Aces on Bridge — Daily Columns

The Aces on Bridge: Monday, January 15th, 2018

A knowledgeable fool is a greater fool than an ignorant fool.


W North
Both ♠ 10 6
 A 6 5 3
 Q 6 5 2
♣ A K 7
West East
♠ 5
 K 10 8
 A 10 9
♣ Q J 9 8 6 5
♠ J 8 7 4 3 2
 K 8 7 4
♣ 4 3
♠ A K Q 9
 Q J 9 4 2
 J 3
♣ 10 2
South West North East
  Pass 1 Pass
1 2 ♣ 2 Pass
4 All pass    


This week’s deals all come from national championship events from Philadelphia.

As West, you deal and pass, then hear one diamond on your left and one heart on your right. You bid two clubs, which produces two hearts on your left and four hearts on your right. You lead your singleton spade and see the diagramed dummy.

That opening spade lead goes to the six, partner’s seven and declarer’s queen. To your pleasure, declarer plays a heart to the ace, then a heart back to her jack as your partner pitches the spade four. What next?

The correct defense is to lead a low diamond now rather than the ace. You need partner to have the diamond king, and given that this is a teams event, you must assume he will know to rise with his king rather than duck (since if declarer has the ace, he cannot beat the game). Your natural play seems to be to play the diamond ace and 10, but when your partner wins the trick, how would he know you wanted a spade ruff, not a diamond ruff? Conversely, if you lead the diamond nine to his king, he won’t have any option but to get the defense right — you hope.

The good news on this occasion is that because your partner started with all the small spades, he will be able to read that you initially led a singleton and that you want a spade ruff — you may not be so lucky next time! To see what I mean, imagine that the spade two and nine were switched.

Your side surely has the balance of high cards. How is declarer ever going to make 10 tricks here if you lead the heart ace and continue in trump? Yes, dummy might conceivably produce a good diamond suit, but you surely still have time to shift to spades. So the heart ace feels right to me, even if a low trump is slightly safer.


♠ K Q 4
 A 9 6
 K J 4
♣ A 9 8 2
South West North East
  Pass Pass 2
2 NT 4 Dbl. All pass

For details of Bobby Wolff’s autobiography, The Lone Wolff, contact If you would like to contact Bobby Wolff, please leave a comment at this blog.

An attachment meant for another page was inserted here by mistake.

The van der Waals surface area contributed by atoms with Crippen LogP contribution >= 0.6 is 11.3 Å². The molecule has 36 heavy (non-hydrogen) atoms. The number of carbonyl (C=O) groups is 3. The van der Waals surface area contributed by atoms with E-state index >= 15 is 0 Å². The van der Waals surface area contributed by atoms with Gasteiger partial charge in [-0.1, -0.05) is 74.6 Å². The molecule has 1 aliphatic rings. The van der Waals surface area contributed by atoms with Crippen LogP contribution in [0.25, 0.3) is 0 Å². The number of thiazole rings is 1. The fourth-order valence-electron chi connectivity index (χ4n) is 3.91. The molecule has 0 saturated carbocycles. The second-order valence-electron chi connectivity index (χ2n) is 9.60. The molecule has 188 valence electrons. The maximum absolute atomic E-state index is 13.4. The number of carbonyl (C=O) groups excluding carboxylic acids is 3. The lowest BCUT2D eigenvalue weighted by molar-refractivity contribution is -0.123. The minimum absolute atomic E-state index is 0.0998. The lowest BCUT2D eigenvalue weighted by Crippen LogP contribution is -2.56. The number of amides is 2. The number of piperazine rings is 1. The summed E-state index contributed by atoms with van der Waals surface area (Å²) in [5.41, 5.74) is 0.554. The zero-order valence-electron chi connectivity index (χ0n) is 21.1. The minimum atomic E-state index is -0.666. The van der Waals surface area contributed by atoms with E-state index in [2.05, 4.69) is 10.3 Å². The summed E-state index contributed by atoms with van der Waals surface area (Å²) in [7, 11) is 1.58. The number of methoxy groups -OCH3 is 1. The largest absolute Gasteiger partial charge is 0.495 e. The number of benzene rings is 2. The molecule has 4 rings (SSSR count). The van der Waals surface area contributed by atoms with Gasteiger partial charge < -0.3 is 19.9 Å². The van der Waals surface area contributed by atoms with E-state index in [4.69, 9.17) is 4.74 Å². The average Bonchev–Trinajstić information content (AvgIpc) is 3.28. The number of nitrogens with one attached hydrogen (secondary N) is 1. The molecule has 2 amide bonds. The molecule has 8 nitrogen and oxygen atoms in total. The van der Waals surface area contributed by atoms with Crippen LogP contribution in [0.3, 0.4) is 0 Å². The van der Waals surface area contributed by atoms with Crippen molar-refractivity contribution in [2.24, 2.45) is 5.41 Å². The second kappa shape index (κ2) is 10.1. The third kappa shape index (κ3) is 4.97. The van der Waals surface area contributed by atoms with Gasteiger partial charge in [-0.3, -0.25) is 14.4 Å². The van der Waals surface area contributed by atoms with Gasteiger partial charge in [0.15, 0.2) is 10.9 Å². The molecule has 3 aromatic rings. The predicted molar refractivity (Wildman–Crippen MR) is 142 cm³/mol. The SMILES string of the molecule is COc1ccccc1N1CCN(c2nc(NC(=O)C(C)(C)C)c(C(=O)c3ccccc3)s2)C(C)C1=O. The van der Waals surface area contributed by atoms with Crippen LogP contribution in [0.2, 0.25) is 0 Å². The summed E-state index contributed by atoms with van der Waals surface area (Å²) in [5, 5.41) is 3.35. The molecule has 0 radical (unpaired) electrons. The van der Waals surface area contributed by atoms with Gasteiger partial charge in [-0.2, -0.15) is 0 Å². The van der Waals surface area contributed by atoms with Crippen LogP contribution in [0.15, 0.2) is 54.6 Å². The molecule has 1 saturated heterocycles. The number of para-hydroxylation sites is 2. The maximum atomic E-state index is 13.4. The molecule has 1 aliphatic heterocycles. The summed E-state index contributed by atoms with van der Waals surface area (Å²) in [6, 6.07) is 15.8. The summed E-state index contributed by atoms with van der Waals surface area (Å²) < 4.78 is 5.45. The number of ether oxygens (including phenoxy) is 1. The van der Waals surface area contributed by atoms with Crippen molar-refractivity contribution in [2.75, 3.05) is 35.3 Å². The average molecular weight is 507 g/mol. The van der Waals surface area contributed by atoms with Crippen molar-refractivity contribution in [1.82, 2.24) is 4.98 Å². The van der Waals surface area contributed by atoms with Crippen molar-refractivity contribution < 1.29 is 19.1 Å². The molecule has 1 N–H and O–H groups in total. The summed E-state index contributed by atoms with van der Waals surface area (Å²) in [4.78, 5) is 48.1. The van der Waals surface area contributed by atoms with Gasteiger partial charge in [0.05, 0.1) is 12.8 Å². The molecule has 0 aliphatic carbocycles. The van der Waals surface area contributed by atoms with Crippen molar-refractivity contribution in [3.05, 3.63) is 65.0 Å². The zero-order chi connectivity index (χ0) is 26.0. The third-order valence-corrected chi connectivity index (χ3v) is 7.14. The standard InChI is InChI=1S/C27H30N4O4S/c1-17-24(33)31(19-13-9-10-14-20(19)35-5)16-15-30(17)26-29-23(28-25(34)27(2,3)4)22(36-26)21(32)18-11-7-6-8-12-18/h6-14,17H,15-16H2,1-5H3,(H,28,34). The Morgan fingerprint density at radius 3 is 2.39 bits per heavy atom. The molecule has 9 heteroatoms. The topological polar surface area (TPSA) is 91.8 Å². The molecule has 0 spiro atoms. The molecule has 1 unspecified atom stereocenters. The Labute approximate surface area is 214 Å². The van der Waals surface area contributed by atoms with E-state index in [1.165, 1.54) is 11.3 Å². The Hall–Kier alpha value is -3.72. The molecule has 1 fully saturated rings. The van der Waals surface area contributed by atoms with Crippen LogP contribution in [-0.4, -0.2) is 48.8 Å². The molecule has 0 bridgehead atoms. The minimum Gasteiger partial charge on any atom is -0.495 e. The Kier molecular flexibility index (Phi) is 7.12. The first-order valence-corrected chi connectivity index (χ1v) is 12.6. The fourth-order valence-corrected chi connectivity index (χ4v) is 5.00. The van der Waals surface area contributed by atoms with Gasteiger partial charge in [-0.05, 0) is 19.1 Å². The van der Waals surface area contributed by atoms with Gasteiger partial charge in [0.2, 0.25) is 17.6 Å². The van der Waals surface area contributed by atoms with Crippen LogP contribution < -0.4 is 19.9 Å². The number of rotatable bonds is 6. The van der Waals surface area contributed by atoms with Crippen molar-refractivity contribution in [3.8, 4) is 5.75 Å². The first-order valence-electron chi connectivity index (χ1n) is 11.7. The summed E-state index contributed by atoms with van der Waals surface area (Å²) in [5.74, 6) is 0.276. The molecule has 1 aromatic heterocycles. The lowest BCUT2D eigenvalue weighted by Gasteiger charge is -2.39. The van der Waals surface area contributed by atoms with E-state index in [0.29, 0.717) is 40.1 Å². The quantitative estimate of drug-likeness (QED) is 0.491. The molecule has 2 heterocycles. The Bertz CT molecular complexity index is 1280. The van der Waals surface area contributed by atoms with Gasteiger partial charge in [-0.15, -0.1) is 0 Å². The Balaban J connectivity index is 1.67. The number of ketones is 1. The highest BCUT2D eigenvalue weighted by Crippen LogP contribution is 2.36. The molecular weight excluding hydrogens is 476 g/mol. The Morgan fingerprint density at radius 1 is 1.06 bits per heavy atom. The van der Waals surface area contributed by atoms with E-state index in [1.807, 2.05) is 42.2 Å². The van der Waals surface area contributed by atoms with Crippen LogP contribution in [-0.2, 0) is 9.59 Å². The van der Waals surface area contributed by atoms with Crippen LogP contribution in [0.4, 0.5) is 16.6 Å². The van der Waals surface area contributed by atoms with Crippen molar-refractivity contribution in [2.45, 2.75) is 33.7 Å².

Reproduced with permission of United Feature Syndicate, Inc., Copyright 2018. If you are interested in reprinting The Aces on Bridge column, contact


jim2January 29th, 2018 at 4:28 pm

West passed, then came in with an overcall while vulnerable with a passing partner with a suit lacking AK10. Combined with the absence of a preempt, this strongly suggests a one-suited hand with values outside the suit. The failure to lead a diamond honor denies the AK, places one of those honors in the silent East hand. The only other major high cards are the KH and the other diamond honor, so West almost certainly must have them.

There are 10 tricks, making a ruff or a 4-0 trump break the only threats. With the KH apparently onside, I would lead the JH. No matter what West does, the defense will get only a high trump. They can take it by using it to ruff a spade, if they wish, but it is still only that one trick. If West is 1-4-2-6, declarer’s actual line seems no better and — indeed — there may be no successful line.

Iain ClimieJanuary 29th, 2018 at 4:54 pm

Hi Bobby,

I’m surprised West didn’t try something with that hand. Maybe 3C isn’t for the squeamish (and the oppo should still reach 4H) but pass with those intermediates and shape seems overly cautious. If it starts 1C (P) 1S, now what, though? Will South wade in with that lot? He may well pass and then, after a 2C rebid P P, reopen with 2H but the sequence may talk NS out of game.

As you say, it is a bidder’s game.



Iain ClimieJanuary 29th, 2018 at 6:07 pm

Hi again,